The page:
Bub Bridger was a poet and short story writer, who often performed her own work. Her writing was widely anthologised and she published several book length collections of poetry. Bridger often drew inspiration from her Maori, Irish and English ancestry. Bridger’s writing is known for its comedic energy and its idiosyncratic instances of fantasy. She was a well known performer who acted on stage, and she wrote for television and broadcast radio.
FROM THE oxford companion TO new zealand literature
Bridger, Bub (1924–2009), poet and short story writer, was born in Napier of Irish and Ngäti Kahungunu descent, and lived in Wellington for many years before moving to Westport.
A voracious reader as a child and adolescent, Robin Hyde was, she has claimed, a particular favourite: ‘The Godwits Fly and Wednesday’s Children shone in my heart like beacons.’
Leaving school at 14, Bridger worked in a number of factory and office jobs and did not begin writing until 1974 when she attended a writer’s workshop run by Michael King. Best known as a poet, though some of her short stories have also been anthologised, her work is characterised by its erotic exuberance, comic fantasy and underlying melancholy. A notable ‘live’ performer, delivering her poems in a hypnotic half-chant, she has published one collection of poems, Up Here on the Hill (1989).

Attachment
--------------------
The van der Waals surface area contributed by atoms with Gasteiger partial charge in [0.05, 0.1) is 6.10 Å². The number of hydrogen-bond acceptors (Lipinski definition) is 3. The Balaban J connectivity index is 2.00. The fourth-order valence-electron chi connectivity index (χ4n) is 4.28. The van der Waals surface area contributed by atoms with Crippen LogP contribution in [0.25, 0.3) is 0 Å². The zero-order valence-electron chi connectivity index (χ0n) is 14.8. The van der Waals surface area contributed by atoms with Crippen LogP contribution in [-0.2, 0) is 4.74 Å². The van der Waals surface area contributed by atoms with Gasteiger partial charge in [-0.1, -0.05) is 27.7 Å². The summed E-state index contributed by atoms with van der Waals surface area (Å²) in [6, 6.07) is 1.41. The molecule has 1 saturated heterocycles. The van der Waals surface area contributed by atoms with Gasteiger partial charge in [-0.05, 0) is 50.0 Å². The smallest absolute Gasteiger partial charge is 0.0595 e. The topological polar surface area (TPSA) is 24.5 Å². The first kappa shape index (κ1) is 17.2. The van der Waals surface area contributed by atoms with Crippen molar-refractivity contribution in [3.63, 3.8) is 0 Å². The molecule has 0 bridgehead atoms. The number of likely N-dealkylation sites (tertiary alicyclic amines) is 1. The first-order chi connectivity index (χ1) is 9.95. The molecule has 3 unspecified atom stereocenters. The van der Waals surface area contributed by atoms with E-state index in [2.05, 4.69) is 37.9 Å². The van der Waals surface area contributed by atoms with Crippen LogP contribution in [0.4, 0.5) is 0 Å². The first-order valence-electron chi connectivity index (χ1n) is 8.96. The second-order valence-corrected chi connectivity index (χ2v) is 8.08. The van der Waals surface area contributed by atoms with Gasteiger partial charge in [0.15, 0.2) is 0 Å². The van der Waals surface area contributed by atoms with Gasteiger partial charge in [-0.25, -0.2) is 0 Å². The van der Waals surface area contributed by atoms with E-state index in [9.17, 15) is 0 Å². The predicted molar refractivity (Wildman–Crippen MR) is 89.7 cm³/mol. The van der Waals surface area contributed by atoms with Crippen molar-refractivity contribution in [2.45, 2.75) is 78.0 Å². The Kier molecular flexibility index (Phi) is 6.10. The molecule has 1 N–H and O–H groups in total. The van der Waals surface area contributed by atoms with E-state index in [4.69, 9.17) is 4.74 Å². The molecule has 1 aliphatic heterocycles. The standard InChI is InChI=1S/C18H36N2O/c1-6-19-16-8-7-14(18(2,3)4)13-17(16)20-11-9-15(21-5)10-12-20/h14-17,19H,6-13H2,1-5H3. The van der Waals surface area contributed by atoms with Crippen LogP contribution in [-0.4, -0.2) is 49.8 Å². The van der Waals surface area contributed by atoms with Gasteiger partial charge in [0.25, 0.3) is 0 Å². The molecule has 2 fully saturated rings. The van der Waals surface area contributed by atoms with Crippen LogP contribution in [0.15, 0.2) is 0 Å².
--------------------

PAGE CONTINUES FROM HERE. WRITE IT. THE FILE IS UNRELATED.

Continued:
Author entry from The Oxford Companion to New Zealand Literature,
edited by Roger Robinson and Nelson Wattie (1998).
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Bub Bridger sadly passed away in December 2009.
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